Obama’s “scandals” aren’t worse than Watergate or even as bad as Ronald Reagan’s Iran-Contra affair
Despite suggestions from such conservatives as Charles Krauthammer and Newt Gingrich to temper their rhetoric, more than a few Republicans these days are claiming that the so-called scandals that currently beset the Obama administration are the worst in American history.
Let’s knock down that nonsense with just two examples of past scandals, shall we?
For starters, the notion that Obama’s problems are worse than Watergate hardly merits discussion. Richard Nixon, after all, needed a presidential pardon from his successor, Gerald Ford, to keep him safe from criminal prosecution.
There is no evidence that Obama has committed any crimes, much less Nixonian offenses.
So, for our purposes here, let’s concentrate on the Iran-Contra scandal during Ronald Reagan’s presidency.
This messy business, which first came to public light in November of 1986, involved efforts by certain government officials to secretly sell weapons to Iran in exchange for the release of seven Americans held hostage by Islamic extremists.
Eventually, the scheme was expanded to divert financial profits from the weapons deal to help fund the Contra rebels in Nicaragua, thereby circumventing a federal law restricting U.S aid to the Contras.
How deeply was Reagan himself involved in this stuff? Well, according to handwritten notes by then-Defense Secretary Caspar Weinberger, Reagan knew that an arms-for-hostages deal was in the works and knew that “he could answer to charges of illegality but couldn’t answer to the charge that ‘big strong President Reagan passed up a chance to free the hostages'”
But when the arms deal was made public, Reagan went on TV and said that, yes, weapons had been transferred to Iran, but he denied that it was an arms-for-hostages arrangement.
A subsequent congressional investigation of the matter was impeded when large numbers of pertinent documents were destroyed or withheld by the Reagan administration.
Eventually, however, 14 administration officials were indicted, resulting in 11 convictions, some of which were overturned on appeal. And some officials who had been indicted or convicted were later granted presidential pardons by George H.W. Bush.
My favorite part of the Iran-Contra scandal was when Reagan addressed the nation on March 4, 1987, and said this:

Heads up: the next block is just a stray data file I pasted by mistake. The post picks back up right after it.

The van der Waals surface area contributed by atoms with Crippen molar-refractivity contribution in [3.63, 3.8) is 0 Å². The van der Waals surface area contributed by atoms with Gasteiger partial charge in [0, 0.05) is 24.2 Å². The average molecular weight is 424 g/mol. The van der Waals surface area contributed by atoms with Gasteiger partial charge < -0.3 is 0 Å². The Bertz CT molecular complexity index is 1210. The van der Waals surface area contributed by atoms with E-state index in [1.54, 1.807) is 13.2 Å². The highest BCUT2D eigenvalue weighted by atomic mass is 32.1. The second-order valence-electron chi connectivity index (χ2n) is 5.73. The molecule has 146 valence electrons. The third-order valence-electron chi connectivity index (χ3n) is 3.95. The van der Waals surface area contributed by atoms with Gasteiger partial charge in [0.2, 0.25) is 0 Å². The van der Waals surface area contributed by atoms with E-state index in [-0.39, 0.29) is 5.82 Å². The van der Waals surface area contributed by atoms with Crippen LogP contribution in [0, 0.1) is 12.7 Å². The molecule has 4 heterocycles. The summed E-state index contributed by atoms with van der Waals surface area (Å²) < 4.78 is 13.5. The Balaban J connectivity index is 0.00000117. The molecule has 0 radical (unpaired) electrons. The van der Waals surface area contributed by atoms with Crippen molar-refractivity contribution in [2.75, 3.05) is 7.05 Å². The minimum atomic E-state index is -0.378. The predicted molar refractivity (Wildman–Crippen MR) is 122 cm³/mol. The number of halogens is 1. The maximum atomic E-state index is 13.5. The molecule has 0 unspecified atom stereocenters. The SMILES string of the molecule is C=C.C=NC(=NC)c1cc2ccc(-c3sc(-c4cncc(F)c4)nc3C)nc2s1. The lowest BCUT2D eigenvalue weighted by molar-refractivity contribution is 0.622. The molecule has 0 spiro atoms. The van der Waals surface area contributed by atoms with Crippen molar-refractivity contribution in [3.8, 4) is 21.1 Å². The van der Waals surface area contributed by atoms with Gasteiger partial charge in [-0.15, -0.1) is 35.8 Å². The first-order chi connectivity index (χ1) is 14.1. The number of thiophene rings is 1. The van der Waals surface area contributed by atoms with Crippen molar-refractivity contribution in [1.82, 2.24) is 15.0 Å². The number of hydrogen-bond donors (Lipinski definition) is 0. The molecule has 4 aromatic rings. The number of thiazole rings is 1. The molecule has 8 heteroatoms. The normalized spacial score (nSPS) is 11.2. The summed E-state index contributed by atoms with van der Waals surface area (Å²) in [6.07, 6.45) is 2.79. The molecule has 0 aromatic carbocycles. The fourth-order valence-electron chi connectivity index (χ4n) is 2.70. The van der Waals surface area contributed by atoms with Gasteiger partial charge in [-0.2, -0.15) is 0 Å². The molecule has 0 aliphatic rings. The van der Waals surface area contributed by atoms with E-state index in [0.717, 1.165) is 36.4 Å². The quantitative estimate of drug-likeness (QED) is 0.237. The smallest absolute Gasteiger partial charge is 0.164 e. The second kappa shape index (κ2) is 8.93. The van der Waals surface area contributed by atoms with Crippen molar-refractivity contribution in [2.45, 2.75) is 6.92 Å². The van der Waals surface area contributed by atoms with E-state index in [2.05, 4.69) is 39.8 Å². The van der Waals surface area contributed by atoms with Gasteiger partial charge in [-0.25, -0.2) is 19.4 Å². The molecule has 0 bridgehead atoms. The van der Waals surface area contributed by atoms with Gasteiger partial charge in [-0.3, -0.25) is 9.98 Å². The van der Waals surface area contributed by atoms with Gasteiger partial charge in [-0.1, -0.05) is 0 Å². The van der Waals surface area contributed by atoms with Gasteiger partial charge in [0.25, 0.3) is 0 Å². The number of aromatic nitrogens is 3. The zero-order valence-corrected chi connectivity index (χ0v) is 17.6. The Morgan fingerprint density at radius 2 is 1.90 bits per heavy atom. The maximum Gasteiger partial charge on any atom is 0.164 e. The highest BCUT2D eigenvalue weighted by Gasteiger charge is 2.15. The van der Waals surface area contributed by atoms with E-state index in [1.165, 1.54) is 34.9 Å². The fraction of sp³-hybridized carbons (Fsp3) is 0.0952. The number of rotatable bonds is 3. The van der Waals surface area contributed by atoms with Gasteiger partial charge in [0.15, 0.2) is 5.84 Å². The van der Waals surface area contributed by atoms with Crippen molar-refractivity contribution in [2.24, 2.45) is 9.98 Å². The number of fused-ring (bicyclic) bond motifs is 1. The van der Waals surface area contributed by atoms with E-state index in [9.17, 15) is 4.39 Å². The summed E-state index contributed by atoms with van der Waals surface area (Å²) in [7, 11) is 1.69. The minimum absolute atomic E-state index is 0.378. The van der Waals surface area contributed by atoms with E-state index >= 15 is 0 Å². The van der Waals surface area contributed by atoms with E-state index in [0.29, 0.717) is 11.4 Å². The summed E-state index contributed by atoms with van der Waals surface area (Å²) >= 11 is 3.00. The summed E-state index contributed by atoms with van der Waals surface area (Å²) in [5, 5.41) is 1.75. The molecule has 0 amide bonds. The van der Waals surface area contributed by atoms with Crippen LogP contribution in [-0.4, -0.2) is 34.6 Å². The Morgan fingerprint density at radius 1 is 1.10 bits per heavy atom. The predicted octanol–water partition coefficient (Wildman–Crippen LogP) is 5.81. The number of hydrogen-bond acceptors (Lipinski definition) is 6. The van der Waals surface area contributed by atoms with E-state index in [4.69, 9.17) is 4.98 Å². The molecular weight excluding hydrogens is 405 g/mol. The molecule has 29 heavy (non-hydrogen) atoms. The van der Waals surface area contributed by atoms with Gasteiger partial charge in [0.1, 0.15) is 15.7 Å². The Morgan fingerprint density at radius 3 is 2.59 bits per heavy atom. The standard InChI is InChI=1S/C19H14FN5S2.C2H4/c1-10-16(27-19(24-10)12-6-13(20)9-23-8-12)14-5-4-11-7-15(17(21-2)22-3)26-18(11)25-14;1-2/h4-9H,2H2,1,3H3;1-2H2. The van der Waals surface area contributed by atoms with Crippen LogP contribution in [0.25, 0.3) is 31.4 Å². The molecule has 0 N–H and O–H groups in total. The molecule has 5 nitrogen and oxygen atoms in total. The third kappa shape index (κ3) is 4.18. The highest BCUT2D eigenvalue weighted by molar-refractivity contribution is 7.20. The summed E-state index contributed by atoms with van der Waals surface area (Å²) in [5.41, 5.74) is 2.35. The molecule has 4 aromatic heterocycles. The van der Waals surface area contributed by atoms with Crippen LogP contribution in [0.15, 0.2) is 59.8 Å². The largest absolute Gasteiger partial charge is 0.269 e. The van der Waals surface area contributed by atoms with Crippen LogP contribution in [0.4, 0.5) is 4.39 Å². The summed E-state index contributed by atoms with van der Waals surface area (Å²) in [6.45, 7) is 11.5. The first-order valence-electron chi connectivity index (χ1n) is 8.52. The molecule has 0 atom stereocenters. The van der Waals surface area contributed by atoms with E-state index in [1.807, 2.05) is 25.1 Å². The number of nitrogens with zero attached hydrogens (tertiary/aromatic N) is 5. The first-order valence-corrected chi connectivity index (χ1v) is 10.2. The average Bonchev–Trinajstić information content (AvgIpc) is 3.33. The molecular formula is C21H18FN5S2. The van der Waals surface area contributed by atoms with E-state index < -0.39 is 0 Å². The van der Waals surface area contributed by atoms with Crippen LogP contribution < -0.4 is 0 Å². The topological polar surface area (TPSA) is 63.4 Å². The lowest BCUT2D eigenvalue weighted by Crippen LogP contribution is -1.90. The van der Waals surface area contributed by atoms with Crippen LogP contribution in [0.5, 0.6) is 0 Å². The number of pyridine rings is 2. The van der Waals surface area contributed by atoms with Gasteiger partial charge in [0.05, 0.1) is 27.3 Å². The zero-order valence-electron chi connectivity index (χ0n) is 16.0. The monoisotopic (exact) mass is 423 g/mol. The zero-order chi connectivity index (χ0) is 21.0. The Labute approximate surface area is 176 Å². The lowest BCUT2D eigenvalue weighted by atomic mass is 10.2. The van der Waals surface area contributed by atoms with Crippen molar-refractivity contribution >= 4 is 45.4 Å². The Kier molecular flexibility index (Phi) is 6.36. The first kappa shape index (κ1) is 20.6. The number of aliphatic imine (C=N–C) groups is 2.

A few months ago I told the American people I did not trade arms for hostages. My heart and my best intentions still tell me that’s true, but the facts and the evidence tell me it is not. As the Tower board reported, what began as a strategic opening to Iran deteriorated, in its implementation, into trading arms for hostages. This runs counter to my own beliefs, to administration policy, and to the original strategy we had in mind. There are reasons why it happened, but no excuses. It was a mistake.
Imagine how the right-wing noise machine would respond to any similar statement from Barack Obama.
Or imagine the reaction if Obama introduced that confession with this kind of stuff we heard from Reagan:
For the past 3 months, I’ve been silent on the revelations about Iran. And you must have been thinking: “Well, why doesn’t he tell us what’s happening? Why doesn’t he just speak to us as he has in the past when we’ve faced troubles or tragedies?” Others of you, I guess, were thinking: “What’s he doing hiding out in the White House?” Well, the reason I haven’t spoken to you before now is this: You deserve the truth. And as frustrating as the waiting has been, I felt it was improper to come to you with sketchy reports, or possibly even erroneous statements, which would then have to be corrected, creating even more doubt and confusion. There’s been enough of that.
Would remarks like those, if made by Obama, incite deafening calls for his impeachment? Of course they would. But hardly anyone called for Reagan’s removal from office, though he still had 22 months left in his presidency.
Today’s partisans who see Obama’s current difficulties as equal to Watergate and Iran-Contra, if not worse, simply don’t know their history. They may sense that Richard Nixon was an unsavory character, but their thoughts about Ronald Reagan are colored by notions that he was the patron saint of modern Republican conservatism.